To investigate if serum apolipoprotein A-I and A-II (apoAI and apoAII) concentrations change in subjects with systemic amyloidosis secondary to underlying disorders.Methods
Serum concentrations of apoAI and apoAII were measured in 21 multiple myeloma patients, including eight with amyloidosis; 95 rheumatoid arthritis patients, including 45 with amyloidosis; and 73 haemodialysis patients, including 32 with amyloidosis.Results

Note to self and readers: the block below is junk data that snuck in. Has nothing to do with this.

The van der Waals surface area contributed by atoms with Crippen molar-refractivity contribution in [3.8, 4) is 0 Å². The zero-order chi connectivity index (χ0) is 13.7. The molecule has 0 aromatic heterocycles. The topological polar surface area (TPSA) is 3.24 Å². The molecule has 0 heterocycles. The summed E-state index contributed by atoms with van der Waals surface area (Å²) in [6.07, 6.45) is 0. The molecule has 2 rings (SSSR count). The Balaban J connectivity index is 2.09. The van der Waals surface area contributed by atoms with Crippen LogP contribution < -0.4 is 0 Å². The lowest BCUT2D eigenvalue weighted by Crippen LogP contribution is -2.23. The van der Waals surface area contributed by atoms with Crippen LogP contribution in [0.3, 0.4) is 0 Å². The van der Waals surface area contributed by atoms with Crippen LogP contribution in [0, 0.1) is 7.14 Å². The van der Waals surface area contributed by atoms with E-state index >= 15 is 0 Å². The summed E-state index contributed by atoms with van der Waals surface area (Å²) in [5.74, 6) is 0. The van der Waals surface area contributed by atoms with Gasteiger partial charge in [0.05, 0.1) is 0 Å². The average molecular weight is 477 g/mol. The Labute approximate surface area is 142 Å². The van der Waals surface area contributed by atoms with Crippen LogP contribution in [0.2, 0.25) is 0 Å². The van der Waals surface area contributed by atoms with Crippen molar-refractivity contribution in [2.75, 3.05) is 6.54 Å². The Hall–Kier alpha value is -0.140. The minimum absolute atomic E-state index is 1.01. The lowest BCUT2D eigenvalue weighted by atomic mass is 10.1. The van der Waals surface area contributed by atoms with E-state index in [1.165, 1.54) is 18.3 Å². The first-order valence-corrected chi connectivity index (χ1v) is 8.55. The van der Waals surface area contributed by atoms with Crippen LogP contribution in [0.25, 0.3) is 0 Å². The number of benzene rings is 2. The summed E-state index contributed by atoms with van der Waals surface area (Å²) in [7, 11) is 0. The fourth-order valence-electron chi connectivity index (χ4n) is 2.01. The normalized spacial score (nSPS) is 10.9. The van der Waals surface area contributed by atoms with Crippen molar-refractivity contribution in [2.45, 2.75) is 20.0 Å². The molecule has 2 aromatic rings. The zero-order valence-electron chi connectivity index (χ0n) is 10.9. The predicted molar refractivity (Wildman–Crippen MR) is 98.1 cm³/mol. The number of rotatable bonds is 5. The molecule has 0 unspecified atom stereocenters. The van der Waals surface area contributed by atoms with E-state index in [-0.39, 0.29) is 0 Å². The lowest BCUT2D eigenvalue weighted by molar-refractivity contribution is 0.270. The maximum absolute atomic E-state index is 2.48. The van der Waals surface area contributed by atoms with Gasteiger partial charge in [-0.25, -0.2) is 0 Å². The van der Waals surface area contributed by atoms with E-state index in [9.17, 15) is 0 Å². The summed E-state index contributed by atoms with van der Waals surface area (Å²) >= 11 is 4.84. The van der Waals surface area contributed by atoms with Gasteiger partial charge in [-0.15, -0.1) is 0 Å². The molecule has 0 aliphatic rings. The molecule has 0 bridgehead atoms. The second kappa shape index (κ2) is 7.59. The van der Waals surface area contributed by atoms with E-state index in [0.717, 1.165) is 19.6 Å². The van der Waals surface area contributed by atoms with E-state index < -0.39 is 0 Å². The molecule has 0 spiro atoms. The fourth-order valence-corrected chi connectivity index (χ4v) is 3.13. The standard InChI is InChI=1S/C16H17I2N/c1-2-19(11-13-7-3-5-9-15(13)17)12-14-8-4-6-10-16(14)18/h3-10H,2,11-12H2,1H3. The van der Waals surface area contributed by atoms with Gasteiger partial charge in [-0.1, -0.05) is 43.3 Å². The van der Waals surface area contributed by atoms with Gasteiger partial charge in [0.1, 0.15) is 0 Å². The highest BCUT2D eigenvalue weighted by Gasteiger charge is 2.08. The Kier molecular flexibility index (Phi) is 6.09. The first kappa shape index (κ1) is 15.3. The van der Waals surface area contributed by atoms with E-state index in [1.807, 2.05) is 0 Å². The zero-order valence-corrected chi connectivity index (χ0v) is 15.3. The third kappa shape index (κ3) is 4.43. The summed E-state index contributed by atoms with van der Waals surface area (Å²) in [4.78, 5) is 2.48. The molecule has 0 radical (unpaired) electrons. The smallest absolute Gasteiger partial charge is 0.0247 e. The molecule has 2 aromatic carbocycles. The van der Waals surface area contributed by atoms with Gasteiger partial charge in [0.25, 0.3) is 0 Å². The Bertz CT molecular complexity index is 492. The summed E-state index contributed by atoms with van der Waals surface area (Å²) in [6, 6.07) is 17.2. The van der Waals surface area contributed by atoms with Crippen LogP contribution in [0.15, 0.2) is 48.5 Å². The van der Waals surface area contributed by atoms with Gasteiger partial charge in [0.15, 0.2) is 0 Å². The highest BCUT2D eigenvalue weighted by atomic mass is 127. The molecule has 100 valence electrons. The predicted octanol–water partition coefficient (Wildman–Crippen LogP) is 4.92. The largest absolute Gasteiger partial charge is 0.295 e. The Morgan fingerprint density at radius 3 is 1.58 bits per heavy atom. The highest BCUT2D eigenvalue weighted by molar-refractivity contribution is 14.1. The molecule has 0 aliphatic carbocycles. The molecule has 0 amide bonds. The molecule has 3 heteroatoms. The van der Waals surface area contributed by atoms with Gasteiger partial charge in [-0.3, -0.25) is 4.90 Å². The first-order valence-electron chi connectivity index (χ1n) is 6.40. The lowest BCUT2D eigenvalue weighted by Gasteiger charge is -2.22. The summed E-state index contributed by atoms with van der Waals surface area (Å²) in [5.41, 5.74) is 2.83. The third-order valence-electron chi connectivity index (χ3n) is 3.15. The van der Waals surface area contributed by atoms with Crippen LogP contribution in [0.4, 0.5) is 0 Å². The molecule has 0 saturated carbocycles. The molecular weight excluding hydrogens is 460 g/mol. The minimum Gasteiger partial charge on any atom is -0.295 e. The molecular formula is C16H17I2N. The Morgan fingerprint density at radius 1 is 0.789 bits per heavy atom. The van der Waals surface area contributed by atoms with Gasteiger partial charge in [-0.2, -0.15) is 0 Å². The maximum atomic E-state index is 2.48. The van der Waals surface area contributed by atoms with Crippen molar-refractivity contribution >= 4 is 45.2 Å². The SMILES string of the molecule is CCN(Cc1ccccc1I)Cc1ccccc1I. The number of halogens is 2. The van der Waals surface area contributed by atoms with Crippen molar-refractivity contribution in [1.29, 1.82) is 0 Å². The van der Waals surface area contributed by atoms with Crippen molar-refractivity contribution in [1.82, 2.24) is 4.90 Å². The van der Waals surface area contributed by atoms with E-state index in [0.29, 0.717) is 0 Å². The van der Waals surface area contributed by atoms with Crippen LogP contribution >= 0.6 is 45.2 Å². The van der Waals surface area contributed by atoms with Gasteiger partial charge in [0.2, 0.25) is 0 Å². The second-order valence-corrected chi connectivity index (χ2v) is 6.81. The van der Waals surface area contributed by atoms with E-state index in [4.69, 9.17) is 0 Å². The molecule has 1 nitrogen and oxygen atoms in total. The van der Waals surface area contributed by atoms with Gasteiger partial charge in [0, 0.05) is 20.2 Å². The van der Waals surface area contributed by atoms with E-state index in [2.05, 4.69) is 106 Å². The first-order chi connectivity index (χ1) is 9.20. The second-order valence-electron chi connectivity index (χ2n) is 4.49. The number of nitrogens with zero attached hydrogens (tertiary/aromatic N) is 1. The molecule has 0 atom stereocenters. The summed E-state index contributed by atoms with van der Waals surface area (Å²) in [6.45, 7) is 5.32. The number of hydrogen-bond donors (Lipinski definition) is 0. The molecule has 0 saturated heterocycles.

ApoAII values tended to be reduced in subjects with amyloidosis in each group, but could not effectively distinguish amyloidosis. However, apoAII/AI ratios were significantly lower in subjects with amyloidosis in all groups. The ratio of 0.2 had diagnostic sensitivity and specificity for amyloidosis; 50% and 100%, respectively, in multiple myeloma; 80% and 78%, respectively, in rheumatoid arthritis; and 46% and 90%, respectively, in patients requiring long term haemodialysis.Conclusion
The apoAII/AI ratio can be a useful biochemical marker of suspect amyloidosis in patients with underlying diseases, especially those with rheumatoid arthritis.